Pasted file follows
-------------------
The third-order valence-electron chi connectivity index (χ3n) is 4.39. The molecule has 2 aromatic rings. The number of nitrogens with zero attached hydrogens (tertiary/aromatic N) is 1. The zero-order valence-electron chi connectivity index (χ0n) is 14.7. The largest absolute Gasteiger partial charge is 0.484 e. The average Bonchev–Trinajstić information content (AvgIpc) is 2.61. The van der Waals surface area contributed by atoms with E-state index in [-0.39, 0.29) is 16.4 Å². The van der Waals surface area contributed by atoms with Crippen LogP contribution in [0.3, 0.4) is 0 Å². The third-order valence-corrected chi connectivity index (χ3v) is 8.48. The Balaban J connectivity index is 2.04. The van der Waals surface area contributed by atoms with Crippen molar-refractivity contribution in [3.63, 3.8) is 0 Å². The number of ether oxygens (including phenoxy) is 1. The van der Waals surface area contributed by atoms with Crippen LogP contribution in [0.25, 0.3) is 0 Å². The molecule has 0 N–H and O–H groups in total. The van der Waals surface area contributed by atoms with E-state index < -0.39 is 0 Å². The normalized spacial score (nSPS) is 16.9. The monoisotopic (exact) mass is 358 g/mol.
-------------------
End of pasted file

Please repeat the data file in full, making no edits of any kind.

The third-order valence-electron chi connectivity index (χ3n) is 4.39. The molecule has 2 aromatic rings. The number of nitrogens with zero attached hydrogens (tertiary/aromatic N) is 1. The zero-order valence-electron chi connectivity index (χ0n) is 14.7. The largest absolute Gasteiger partial charge is 0.484 e. The average Bonchev–Trinajstić information content (AvgIpc) is 2.61. The van der Waals surface area contributed by atoms with E-state index in [-0.39, 0.29) is 16.4 Å². The van der Waals surface area contributed by atoms with Crippen LogP contribution in [0.3, 0.4) is 0 Å². The third-order valence-corrected chi connectivity index (χ3v) is 8.48. The Balaban J connectivity index is 2.04. The van der Waals surface area contributed by atoms with Crippen molar-refractivity contribution in [3.63, 3.8) is 0 Å². The number of ether oxygens (including phenoxy) is 1. The van der Waals surface area contributed by atoms with Crippen LogP contribution in [0.25, 0.3) is 0 Å². The molecule has 0 N–H and O–H groups in total. The van der Waals surface area contributed by atoms with E-state index < -0.39 is 0 Å². The normalized spacial score (nSPS) is 16.9. The monoisotopic (exact) mass is 358 g/mol.